On tweeting history

I thought “Atomic Disruption” (summer 2014) and the related video were fascinating. As a retired history teacher, I am always interested in seeing history being examined through new means.

Harry Schooley
Williamsville, N.Y.

Life lessons

I am writing to congratulate Matt Knowles ’15 on his outstanding article “Out of Darkness” (summer 2014).  Not only was it interesting and well-written, but of course it also conveyed a very important real-life lesson, one that Mr. Knowles learned, but that all of us should also learn.

Howard M. Liebman ’74, MA’75
Brussels, Belgium

Thank you, Jean

Jean Brooks at Frank Dining Hall

Jean Brooks at Frank Dining Hall

I just read the story about Jean Brooks, Frank Dining Hall cashier (“Beloved cashier battles cancer; students respond, Summer 2014”) and I had to write. Back in 1999–2000, I was a terrified, homesick first-year. That year was a struggle for me as I adjusted to the demanding schoolwork and new environment.

Yet every morning, as I walked into Frank for breakfast to start my day, there was a ray of sunshine — Jean. I’m sure she had no idea how much her warm smile and kind words meant to me each morning. She truly made a difference in my life that difficult year.

Lauren Fisher Thomas ’03
Alpharetta, Ga.

The Ad(dams) Building?

Illustration from: Banter, November 1954, pg. 15

“Now there is one place that has always given me the creeps.” Banter, November 1954, pg. 15.

The summer 2014 Colgate Scene was impressive — very nice looking. I was particularly impressed by the article about what used to be the old university library (“Colgate’s Front Door, Summer 2014”).

I just had to send you a copy of a full-page cartoon I did of the old library (Banter, November 1954, pg. 15). Although it was our “Turkey Issue,” that was a sort of Halloween cartoon. Jimmy McFarland ’57 collaborated on it with me.

I always did think that the old library belonged in a Charles Addams cartoon. And maybe he did use it in part as a model for his famous Addams Family house.

Keep up the great work!

Jim Berrall ’56
Fairfield, Pa.

Divine inspiration in Colgate songs

One cannot explain the words in Colgate songs other than that they were divinely inspired.

In “In 1819,” we are told, “Thirteen prayers were said with rapt devotion / Thirteen dollars set the thing in motion,” and, more important, to “live true to the mem’ry “ (bring hope and love to all the world — Colgate’s founding and eternal purpose).

The alma mater tells of twilight falling in “fair Chenango” (fair means friendships, which last for a lifetime), and “In their dreaming, ere thy name returns.” During my nights of sleep, I have dreamed many times of Colgate scenes, with the most frequent message being Colgate’s emphasis on love, mercy, tolerance, forgiveness, friendliness, civility, and old-fashioned manners. The most important dream of my life was of coming out of the woods to the right of the Reid Center and Huntington Gym feeling terrible and saying, “If I can just get there and work out, I will be healed.” (Wherever I am, that means a fitness club, a football field, or a beach for a workout.)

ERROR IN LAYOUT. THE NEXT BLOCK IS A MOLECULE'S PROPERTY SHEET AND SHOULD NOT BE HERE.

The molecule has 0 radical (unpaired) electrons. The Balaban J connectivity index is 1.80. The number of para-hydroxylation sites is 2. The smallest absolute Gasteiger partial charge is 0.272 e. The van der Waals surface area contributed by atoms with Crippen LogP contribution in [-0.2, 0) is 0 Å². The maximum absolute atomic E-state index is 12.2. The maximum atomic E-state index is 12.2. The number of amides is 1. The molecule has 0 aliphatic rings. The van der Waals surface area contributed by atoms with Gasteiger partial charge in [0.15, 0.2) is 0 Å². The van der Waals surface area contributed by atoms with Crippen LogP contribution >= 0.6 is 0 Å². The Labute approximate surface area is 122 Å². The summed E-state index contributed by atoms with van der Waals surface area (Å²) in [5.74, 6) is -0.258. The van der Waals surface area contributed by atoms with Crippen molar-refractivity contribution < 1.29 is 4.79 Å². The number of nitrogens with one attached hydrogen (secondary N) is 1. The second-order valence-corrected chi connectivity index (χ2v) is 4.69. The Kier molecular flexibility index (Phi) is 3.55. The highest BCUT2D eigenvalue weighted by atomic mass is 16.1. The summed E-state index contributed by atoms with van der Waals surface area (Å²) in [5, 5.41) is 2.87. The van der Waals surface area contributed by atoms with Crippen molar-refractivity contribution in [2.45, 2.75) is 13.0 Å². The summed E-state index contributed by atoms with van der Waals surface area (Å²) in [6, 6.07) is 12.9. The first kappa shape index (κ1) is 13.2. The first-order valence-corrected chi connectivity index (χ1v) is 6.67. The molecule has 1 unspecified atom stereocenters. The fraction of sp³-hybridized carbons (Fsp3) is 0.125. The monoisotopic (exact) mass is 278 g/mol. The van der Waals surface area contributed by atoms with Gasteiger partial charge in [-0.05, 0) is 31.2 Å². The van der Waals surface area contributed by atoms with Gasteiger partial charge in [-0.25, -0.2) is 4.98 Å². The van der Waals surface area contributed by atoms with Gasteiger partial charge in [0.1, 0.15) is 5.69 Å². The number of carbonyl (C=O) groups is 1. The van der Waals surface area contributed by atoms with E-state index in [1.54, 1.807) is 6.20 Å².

In the Colgate Hymn, we are told to reverently raise our voices to “the guardian of our youth.” If we love others and stay fit, we will be forever young.

A football song says, “Foes shall bend their knees before us.” As former football coach Fred Dunlap ’50 said, “Colgate teaches people to strive for the impossible” and “I see us as a little place out in the woods ready to take on the world.”

All Colgate songs make me think of former football coach Hal Lahar, whose love, friendliness, and positive thinking inspires me every day.

Everyone should get Tom Vincent’s book on Colgate songs.

Edward T. O’Donnell Jr. ’70
Philadelphia, Pa.

Editor’s note: The 21st Century Colgate Song Book is available at the Colgate Bookstore.

Thank your mentors

I graduated from Colgate in 1956. I am now 80 years old. Before I went to Colgate, I did not play football, but after I left there, I played many years of professional football. But, this is not about me.

I wish to urge any young person connected with sports, or otherwise involved, to recognize that life is fleeting, and years go by while opportunities are missed. Therefore, I suggest to anyone who had their lives significantly altered in a positive way by another person like a coach to quietly and in private thank them for what they did for you.

When we are young, we tend to see life as almost everlasting, with a notion of many more years to come. Don’t pass up an opportunity to express your feelings, with no motive other than to say “thank you.” You will always be happy you did.

You shared common goals and challenges with them, with the ever-present will to succeed that is built into athletic competition.

My thanks went, and still goes, to two coaches, Hal Lahar and Howie Hartman. I have always appreciated their life-changing roles in my early years.

Milt Graham ’56
Yarmouth Port, Mass.


Colgate news website

“Video: A special guest joins the Class of 2018”

August 29
Stephen W Solomon ’76, MAT ’78 said:
A lot of fun! And who knew Raider had rhythm, could write, and steals chipwiches?

Shared on Twitter

Follow @colgateuniv
Nadifa Mohamed @thesailorsgirl
Sep 11

Muturi Njeri ’15 @Murituz Sep 11

Shared on Facebook

Like us at colgate.edu/facebook

May 27, 2014 Colgate on Jeopardy!

Question on Jeopardy: Colgate University in this state was said to be founded by 13 men, with 13 dollars, 13 prayers, and 13 articles.

Photo via Danielle Iwata ’15

Gail ’88 ’n Stewart Rauner Awesome! Funny to think Colgate would be the clue for the entire state of New York.

Sara Halpern ’08 How many points was it worth? Hopefully 130 or 1300.

Rick Sause ’11 All those years as a tour guide and I don’t think I remembered to say the “13 articles” part even once.